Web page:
B.C. Trophy Husband Gets $157,000

By Josh D. Simon
Updated: July 16, 2014
divorce news

It’s been said that the essence of news is when “man bites dog” – or, in other words, when the unusual, unexpected or just plain weird happens. And it’s arguable that all three make an appearance in the tale of 66-year old self-declared trophy husband Gordon Walker.

From 1997 to 2011, Walker, a native of British Columbia, was a close companion of widowed 86-year old Valerie Fortune Brown -- whose middle-name was rather prescient, because in1994 she inherited an estate worth $8 million.  

Together, they wined, dined, traveled, and went shopping for $120 pens. Good clean fun. Or, at least, until 2011.

That’s when the relationship went awry. Brown possibly uttered some multi-millionaire’s version of the “it’s not you it’s me” speech, and planned to lead the rest of her life 100% certified Walker-free.

Except that Walker had other plans. 


In his view, he wasn’t merely a friend or companion. He was a self-described “trophy-husband,” who became an “economically dependent kept man.” He also claimed to have been physically intimate with Brown, which if true, would certainly qualify him at the very least as a friend with benefits.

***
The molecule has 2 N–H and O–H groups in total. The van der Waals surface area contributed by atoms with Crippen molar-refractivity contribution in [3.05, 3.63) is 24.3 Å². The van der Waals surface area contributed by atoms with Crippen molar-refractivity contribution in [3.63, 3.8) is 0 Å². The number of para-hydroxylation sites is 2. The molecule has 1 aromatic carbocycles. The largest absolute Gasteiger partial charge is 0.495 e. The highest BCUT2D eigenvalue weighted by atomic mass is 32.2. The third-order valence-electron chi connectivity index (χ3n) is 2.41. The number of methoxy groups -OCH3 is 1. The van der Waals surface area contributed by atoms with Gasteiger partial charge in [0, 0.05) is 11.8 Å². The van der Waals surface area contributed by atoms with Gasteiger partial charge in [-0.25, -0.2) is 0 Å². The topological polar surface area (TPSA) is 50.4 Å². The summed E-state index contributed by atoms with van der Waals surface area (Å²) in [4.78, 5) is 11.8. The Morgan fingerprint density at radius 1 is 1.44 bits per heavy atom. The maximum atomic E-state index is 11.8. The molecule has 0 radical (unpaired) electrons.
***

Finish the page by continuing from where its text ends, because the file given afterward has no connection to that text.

Alas, as with so many tales of friendship, love and $120 pens, this one ended up in the courts. Brown wanted his financial propers. And Walker wanted Brown to stop sending her letters threatening to make their allegedly lurid sex life public in a memoir (don’t say it…just…don’t) if she didn't pay up.

Ultimately, the judge decided that they were both off their rockers. Walker was awarded $157,000 in a one-time support payout, which was far less than he had wanted, and far, far less than Brown could afford to pay. But it was nevertheless an acknowledgement that the relationship was more than mere friendship. 

Furthermore, despite "winning" (at least theoretically), Walker didn’t get a penny in court costs, because the judge was woefully unimpressed by his above-noted threatening letters -- though it can be assumed that he was able to keep the $120 pen that was probably used to write them.

Source: http://www.cbc.ca/news/canada/british-columbia/story/2013/02/12/bc-trophy-husband-support.html

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February 14, 2013

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